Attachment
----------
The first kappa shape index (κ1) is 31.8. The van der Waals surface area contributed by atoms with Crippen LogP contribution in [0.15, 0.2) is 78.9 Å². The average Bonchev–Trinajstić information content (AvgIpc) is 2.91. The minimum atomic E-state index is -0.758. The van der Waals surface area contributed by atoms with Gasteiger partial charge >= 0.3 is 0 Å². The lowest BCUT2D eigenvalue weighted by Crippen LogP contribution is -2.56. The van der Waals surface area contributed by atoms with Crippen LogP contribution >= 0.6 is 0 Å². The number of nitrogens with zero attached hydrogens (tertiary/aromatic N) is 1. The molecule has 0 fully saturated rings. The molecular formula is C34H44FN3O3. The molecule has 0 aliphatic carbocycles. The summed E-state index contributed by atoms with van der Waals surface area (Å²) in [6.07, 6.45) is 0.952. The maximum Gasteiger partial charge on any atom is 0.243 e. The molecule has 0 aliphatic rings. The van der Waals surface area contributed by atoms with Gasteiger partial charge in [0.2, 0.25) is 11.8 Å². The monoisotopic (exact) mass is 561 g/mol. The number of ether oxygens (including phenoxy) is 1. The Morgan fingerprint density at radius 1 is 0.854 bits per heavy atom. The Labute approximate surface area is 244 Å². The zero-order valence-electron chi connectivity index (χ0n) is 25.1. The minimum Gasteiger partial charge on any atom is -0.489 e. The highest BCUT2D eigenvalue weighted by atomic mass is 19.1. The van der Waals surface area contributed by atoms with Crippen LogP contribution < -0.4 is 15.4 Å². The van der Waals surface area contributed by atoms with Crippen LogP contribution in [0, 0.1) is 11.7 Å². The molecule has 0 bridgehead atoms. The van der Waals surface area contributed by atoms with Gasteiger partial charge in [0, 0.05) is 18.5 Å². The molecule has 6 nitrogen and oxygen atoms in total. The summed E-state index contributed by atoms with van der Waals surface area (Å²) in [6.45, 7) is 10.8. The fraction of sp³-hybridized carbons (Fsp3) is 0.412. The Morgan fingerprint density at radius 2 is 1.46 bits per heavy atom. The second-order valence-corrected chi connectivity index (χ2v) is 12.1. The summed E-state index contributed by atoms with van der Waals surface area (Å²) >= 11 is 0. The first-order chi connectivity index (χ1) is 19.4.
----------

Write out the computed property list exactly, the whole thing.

The first kappa shape index (κ1) is 31.8. The van der Waals surface area contributed by atoms with Crippen LogP contribution in [0.15, 0.2) is 78.9 Å². The average Bonchev–Trinajstić information content (AvgIpc) is 2.91. The minimum atomic E-state index is -0.758. The van der Waals surface area contributed by atoms with Gasteiger partial charge >= 0.3 is 0 Å². The lowest BCUT2D eigenvalue weighted by Crippen LogP contribution is -2.56. The van der Waals surface area contributed by atoms with Crippen LogP contribution >= 0.6 is 0 Å². The number of nitrogens with zero attached hydrogens (tertiary/aromatic N) is 1. The molecule has 0 fully saturated rings. The molecular formula is C34H44FN3O3. The molecule has 0 aliphatic carbocycles. The summed E-state index contributed by atoms with van der Waals surface area (Å²) in [6.07, 6.45) is 0.952. The maximum Gasteiger partial charge on any atom is 0.243 e. The molecule has 0 aliphatic rings. The van der Waals surface area contributed by atoms with Gasteiger partial charge in [0.2, 0.25) is 11.8 Å². The monoisotopic (exact) mass is 561 g/mol. The number of ether oxygens (including phenoxy) is 1. The Morgan fingerprint density at radius 1 is 0.854 bits per heavy atom. The Labute approximate surface area is 244 Å². The zero-order valence-electron chi connectivity index (χ0n) is 25.1. The minimum Gasteiger partial charge on any atom is -0.489 e. The highest BCUT2D eigenvalue weighted by atomic mass is 19.1. The van der Waals surface area contributed by atoms with Crippen LogP contribution < -0.4 is 15.4 Å². The van der Waals surface area contributed by atoms with Crippen LogP contribution in [0, 0.1) is 11.7 Å². The molecule has 0 bridgehead atoms. The van der Waals surface area contributed by atoms with Gasteiger partial charge in [0, 0.05) is 18.5 Å². The molecule has 6 nitrogen and oxygen atoms in total. The summed E-state index contributed by atoms with van der Waals surface area (Å²) in [6.45, 7) is 10.8. The fraction of sp³-hybridized carbons (Fsp3) is 0.412. The Morgan fingerprint density at radius 2 is 1.46 bits per heavy atom. The second-order valence-corrected chi connectivity index (χ2v) is 12.1. The summed E-state index contributed by atoms with van der Waals surface area (Å²) >= 11 is 0. The first-order chi connectivity index (χ1) is 19.4.